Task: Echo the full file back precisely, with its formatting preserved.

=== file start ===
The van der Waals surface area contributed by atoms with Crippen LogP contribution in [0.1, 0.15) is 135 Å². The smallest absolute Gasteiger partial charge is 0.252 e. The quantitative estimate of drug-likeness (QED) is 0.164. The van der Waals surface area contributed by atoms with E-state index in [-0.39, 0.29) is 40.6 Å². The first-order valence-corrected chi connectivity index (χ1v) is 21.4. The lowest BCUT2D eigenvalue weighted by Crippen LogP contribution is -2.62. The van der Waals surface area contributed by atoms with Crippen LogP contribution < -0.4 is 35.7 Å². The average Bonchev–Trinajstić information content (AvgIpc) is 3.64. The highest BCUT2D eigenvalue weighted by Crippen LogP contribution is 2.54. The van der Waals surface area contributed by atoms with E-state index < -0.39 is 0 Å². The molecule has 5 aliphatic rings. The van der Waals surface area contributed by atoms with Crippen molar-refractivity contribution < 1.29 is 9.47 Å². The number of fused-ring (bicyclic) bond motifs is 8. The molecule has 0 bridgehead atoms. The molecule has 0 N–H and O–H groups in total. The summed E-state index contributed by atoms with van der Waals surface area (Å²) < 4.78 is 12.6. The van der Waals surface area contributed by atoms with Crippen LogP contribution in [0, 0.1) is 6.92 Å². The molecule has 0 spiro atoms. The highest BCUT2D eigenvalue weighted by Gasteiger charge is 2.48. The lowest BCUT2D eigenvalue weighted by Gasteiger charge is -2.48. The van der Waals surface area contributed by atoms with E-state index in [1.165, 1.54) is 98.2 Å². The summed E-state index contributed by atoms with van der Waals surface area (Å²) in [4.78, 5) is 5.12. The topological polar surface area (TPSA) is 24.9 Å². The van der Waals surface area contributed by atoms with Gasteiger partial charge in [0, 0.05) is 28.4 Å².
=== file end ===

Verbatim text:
The van der Waals surface area contributed by atoms with Crippen LogP contribution in [0.1, 0.15) is 135 Å². The smallest absolute Gasteiger partial charge is 0.252 e. The quantitative estimate of drug-likeness (QED) is 0.164. The van der Waals surface area contributed by atoms with E-state index in [-0.39, 0.29) is 40.6 Å². The first-order valence-corrected chi connectivity index (χ1v) is 21.4. The lowest BCUT2D eigenvalue weighted by Crippen LogP contribution is -2.62. The van der Waals surface area contributed by atoms with Crippen LogP contribution < -0.4 is 35.7 Å². The average Bonchev–Trinajstić information content (AvgIpc) is 3.64. The highest BCUT2D eigenvalue weighted by Crippen LogP contribution is 2.54. The van der Waals surface area contributed by atoms with E-state index < -0.39 is 0 Å². The molecule has 5 aliphatic rings. The van der Waals surface area contributed by atoms with Crippen molar-refractivity contribution < 1.29 is 9.47 Å². The number of fused-ring (bicyclic) bond motifs is 8. The molecule has 0 bridgehead atoms. The molecule has 0 N–H and O–H groups in total. The summed E-state index contributed by atoms with van der Waals surface area (Å²) < 4.78 is 12.6. The van der Waals surface area contributed by atoms with Crippen LogP contribution in [0, 0.1) is 6.92 Å². The molecule has 0 spiro atoms. The highest BCUT2D eigenvalue weighted by Gasteiger charge is 2.48. The lowest BCUT2D eigenvalue weighted by Gasteiger charge is -2.48. The van der Waals surface area contributed by atoms with E-state index in [1.165, 1.54) is 98.2 Å². The summed E-state index contributed by atoms with van der Waals surface area (Å²) in [4.78, 5) is 5.12. The topological polar surface area (TPSA) is 24.9 Å². The van der Waals surface area contributed by atoms with Gasteiger partial charge in [0, 0.05) is 28.4 Å².